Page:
By Juliano Oliveira
The feeling behind buying a product and having to pay for it only later has been driving young consumers in Australia.
Data from Roy Morgan reveals 1.95 million Australians used one of the latest ‘buy-now-pay-later’ digital payment methods in the first nine months of 2019, up from 1.38 million in the previous period.
Consumers between 14 and 34 years old account for 55.9% of users, with those in the 25-34 range making up 33.5% of all users.
The market is inflated with online payment platforms such as Afterpay, Zip, Openpay, Humm and Payright. All companies promise instalment payments over the weeks and no interest rate.
“The increasing use of new payment technologies is being aided by the growing proliferation and development of smartphones and wearables with integrated technology such as Apple Pay and Google Pay,” says Roy Morgan CEO Michele Levine.
“Consumers will come to expect the minimum effort when making payments, and the industry will need to adapt by providing more innovative and simpler solutions.”
While the sensation of not having to touch the pocket during a shopping day might seem tempting, consumers need to know the consequences of reckless use of ‘buy-now-pay-later’.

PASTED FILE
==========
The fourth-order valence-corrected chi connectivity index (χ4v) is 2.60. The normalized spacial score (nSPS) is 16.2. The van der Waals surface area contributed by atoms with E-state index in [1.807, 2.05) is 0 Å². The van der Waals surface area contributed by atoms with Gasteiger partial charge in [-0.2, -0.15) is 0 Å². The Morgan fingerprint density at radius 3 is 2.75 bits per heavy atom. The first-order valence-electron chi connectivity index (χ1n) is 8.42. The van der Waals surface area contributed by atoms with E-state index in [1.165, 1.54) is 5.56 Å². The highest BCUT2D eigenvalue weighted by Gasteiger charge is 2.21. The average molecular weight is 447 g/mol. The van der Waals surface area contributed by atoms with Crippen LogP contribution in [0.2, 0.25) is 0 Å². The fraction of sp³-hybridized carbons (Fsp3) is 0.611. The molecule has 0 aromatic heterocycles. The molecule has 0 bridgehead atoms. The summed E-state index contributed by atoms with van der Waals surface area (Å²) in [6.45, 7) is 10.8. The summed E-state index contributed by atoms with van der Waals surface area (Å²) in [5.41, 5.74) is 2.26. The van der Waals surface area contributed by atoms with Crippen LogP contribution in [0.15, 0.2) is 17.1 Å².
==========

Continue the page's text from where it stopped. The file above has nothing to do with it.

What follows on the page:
These finance platforms make their money through fees (up to $15) by charging customers with outstanding payments.
Even though the slogan “no charge interest” is continuously applied, providers might require interest after an initial period.
“For some [providers] there are no establishment fees, but for others, these fees can be high and up to $90,” according to Money Smart.
They still cite monthly account-keeping fees (a fixed monthly fee, up to $8 a month) and payment processing fees (an extra cost of around $2.95 each time you make a payment, on top of your set repayment).
Banks and financial institutions will record the credit history of a customer who acquires an interest-free product, but that does not honour payments.
The South-American student Isabella Aires uses the ‘buy-now-pay-later’ only for purchases considered expensive, out of the daily pattern.
“It was easy because I wanted to buy a new watch and a gift for a friend,” she says.
Ms Aires encourages customers to use the method as long as they are firm with their bills.
“I know how to use my bank account properly. Years ago, I had problems with my credit card. Not anymore.”
Liam O’Connor-Cox works as a security manager in Brisbane. He admits having a payment platform on his mobile, but he never used it before.
“I was advised by my dad in my teenage years to stay away from credit cards and loans that weren’t necessary, so I’ve refused them.”
“About seven months ago, I broke my phone and needed a new one. I didn’t want to get a cheap one, so I wouldn’t have to upgrade again. I was going to get an iPhone 11 on Afterpay. However, before I did it, I could hear my dad in the back of my head, and I just held off for a couple of months making do with my broken phone until I could pay for the whole thing.”
Finance experts suggest customers respecting a cost limit and not having multiples expenditures following the “pay later” method. It is also recommended to link the account to a debit card instead of a credit card.
“That way you’re using your own money and avoid credit card interest,” says Money Smart specialists.